Days 95 to 98 - Alcaidesa Marina, La Linea de la Concepcíon (just outside Gibraltar)
We chose this spot due to a severe lack of anywhere free (and approved) to stay - this place was €12 a night so not too bad. And what a great camping spot it turned out to be! Lovely views of the harbour and the sea. It was actually really peaceful. We liked it here a lot.
We popped across to Gibraltar for a few hours one day - it was literally 500m to the border so we figured we may as well. Have to say, I’m not sure I really liked it much! The whole place had a really strange energy… quite frenetic, like crazy London on a Monday morning. Maybe it’s to do with the amount of people who fit into such a small space (the area is only 2.6 sq miles and 30,000 people live there!). Dunno, whatever it was, I’m not in a hurry to visit again soon!
While staying at the Marina I worked on a song I wrote as a gift for my sister’s birthday. I wrote the main part of it when we were in Rota, over the course of a few days. In Alcaidesa, I recorded the vocals for it and was able to hear if it was actually working as a whole. Fortunately it was! It is very different to our TLT productions, stripped back, just piano and voice mainly. I enjoy making music in this minimal way, it lets you focus on different elements and emotions. I am not sure yet if it will be released… watch this space 🙂
Days 99 to 102 - Hev in London, Bryn in Alcaidesa Marina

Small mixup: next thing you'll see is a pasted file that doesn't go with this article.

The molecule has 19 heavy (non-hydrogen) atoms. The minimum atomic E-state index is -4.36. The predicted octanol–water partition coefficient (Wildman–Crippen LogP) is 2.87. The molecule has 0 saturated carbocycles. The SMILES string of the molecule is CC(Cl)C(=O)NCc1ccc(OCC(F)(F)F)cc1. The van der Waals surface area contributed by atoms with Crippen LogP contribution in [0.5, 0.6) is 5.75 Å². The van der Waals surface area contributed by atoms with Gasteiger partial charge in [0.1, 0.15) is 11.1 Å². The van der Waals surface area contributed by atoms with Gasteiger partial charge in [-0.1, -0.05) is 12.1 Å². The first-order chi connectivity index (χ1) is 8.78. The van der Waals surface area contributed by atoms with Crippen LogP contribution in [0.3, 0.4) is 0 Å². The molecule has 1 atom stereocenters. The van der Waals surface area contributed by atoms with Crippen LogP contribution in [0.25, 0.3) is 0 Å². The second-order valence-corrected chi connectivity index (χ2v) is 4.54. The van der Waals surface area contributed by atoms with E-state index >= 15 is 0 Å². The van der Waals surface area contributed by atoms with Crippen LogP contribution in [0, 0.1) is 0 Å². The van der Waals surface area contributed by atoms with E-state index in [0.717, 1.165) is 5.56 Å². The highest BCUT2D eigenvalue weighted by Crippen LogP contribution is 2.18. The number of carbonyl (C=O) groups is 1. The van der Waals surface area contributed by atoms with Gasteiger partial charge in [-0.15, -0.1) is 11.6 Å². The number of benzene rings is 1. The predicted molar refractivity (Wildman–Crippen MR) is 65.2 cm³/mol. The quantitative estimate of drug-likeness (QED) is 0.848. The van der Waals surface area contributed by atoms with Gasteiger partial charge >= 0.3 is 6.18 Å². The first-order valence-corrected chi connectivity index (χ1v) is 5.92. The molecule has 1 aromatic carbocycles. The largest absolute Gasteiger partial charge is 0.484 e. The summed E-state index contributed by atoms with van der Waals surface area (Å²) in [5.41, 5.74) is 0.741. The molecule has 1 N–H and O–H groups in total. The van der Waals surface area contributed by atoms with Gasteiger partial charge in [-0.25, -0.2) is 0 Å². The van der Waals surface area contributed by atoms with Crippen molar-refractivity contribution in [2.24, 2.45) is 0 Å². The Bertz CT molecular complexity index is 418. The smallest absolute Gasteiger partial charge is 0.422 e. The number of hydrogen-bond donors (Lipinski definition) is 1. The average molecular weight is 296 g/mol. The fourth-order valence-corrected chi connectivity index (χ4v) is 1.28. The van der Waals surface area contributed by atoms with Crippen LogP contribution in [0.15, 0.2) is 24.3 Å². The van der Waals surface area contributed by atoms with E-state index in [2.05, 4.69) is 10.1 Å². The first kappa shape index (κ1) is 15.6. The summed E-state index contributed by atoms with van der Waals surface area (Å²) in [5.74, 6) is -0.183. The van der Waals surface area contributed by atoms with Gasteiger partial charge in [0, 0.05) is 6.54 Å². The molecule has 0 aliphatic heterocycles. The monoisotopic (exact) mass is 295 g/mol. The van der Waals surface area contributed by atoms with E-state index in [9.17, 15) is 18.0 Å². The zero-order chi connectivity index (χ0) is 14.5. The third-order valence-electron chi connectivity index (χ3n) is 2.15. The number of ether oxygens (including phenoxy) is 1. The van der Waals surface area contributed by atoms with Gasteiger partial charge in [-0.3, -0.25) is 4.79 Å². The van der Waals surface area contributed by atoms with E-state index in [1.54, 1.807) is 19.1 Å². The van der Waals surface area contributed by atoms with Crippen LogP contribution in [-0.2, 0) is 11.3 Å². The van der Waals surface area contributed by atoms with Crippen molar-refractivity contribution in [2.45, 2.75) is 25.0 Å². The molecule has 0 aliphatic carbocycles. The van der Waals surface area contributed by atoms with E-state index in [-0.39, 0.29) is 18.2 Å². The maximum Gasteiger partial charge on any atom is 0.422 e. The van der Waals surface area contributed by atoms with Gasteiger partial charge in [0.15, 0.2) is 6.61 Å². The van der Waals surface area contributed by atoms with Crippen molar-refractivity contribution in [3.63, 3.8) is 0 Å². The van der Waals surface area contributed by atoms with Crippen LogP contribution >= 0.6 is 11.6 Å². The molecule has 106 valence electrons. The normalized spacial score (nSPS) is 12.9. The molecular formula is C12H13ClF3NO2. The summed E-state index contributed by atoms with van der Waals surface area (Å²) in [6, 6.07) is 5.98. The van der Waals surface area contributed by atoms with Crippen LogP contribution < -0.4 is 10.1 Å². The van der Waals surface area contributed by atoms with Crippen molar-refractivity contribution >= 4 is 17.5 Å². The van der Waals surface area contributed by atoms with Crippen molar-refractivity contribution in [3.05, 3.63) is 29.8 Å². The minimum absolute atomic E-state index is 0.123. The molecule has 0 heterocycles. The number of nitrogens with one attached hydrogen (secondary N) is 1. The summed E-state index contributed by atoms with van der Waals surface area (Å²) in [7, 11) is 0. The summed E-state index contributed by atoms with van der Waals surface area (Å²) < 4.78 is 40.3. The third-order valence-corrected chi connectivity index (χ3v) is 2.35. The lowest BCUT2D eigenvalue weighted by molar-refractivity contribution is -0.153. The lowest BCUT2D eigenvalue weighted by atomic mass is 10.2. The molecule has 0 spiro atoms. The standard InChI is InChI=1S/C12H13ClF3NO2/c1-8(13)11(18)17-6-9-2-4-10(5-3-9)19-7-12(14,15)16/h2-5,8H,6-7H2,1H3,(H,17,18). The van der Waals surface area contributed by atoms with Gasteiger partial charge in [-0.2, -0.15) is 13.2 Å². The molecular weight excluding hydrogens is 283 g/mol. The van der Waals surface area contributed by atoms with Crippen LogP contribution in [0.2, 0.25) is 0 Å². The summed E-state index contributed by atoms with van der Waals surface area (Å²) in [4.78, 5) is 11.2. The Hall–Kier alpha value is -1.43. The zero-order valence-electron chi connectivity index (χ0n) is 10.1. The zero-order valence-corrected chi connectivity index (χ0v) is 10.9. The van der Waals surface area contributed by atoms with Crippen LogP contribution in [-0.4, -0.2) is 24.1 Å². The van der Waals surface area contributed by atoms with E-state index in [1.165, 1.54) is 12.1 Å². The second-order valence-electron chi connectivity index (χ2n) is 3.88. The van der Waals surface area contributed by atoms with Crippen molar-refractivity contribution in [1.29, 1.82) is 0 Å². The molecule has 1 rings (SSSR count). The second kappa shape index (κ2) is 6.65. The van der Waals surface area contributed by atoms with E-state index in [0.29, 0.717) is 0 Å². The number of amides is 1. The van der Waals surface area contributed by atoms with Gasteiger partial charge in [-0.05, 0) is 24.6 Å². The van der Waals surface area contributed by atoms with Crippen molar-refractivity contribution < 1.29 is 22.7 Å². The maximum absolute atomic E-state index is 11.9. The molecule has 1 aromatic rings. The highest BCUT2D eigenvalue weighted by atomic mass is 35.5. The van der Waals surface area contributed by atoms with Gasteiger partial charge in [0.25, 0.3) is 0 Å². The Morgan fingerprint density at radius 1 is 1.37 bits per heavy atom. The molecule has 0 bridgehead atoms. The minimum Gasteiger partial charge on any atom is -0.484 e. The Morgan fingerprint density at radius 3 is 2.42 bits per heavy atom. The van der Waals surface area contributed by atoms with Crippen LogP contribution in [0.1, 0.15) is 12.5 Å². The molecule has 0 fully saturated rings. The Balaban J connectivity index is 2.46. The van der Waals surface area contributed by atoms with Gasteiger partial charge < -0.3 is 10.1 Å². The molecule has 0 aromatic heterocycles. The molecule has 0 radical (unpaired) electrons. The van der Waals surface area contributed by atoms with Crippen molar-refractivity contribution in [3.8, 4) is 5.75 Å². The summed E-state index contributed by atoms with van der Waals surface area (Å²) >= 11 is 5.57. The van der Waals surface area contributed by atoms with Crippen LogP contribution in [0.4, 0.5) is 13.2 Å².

Bryn and I had our first few days apart since leaving the UK! I flew to London to surprise my sister for her birthday and Bryn stayed out here. The unfortunate side effect of this was that Bryn spent his birthday on his own! Bit of a bummer 🙁 It was a really significant birthday for my sister though, and although I was very sad to miss Bryn’s I felt it was really important to make it for my sister’s. In a way it did us some good - we have been together pretty much 24/7 for a long time now so a bit of time apart doesn’t hurt!
Bryn was going to climb up Gibraltar Rock on his birthday and was thwarted 3 times! The first route he attempted was going well until he came to a tunnel that would only allow cars through. The pavement went right up to the outside of the tunnel and then stopped. So he had to re-trace his steps 3km back the way he came from 🙁 The next route led him to a gate which was locked. The third route took him to a man selling tickets, who told Bryn there was no way he could get to the top unless he bought a ticket for £12! Ridiculous!
Days 103 to 104 - Peñón del Cuervo, Malaga
We returned to the beach car park where we stayed last time we were in Malaga. We have been hanging around in this part of Andalucía because a Hymer dealer in Malaga was going to be doing some warranty work on the van for us. Unfortunately we learned today that they have only just got the authorisation for the work, they don’t have the parts yet, and the parts will take another 15 days to arrive. Noooo!!! This is just too long for us. We want to be in Croatia already! (First world problems again!) We are keen to get moving to other countries so we are going to start heading out of Spain soon.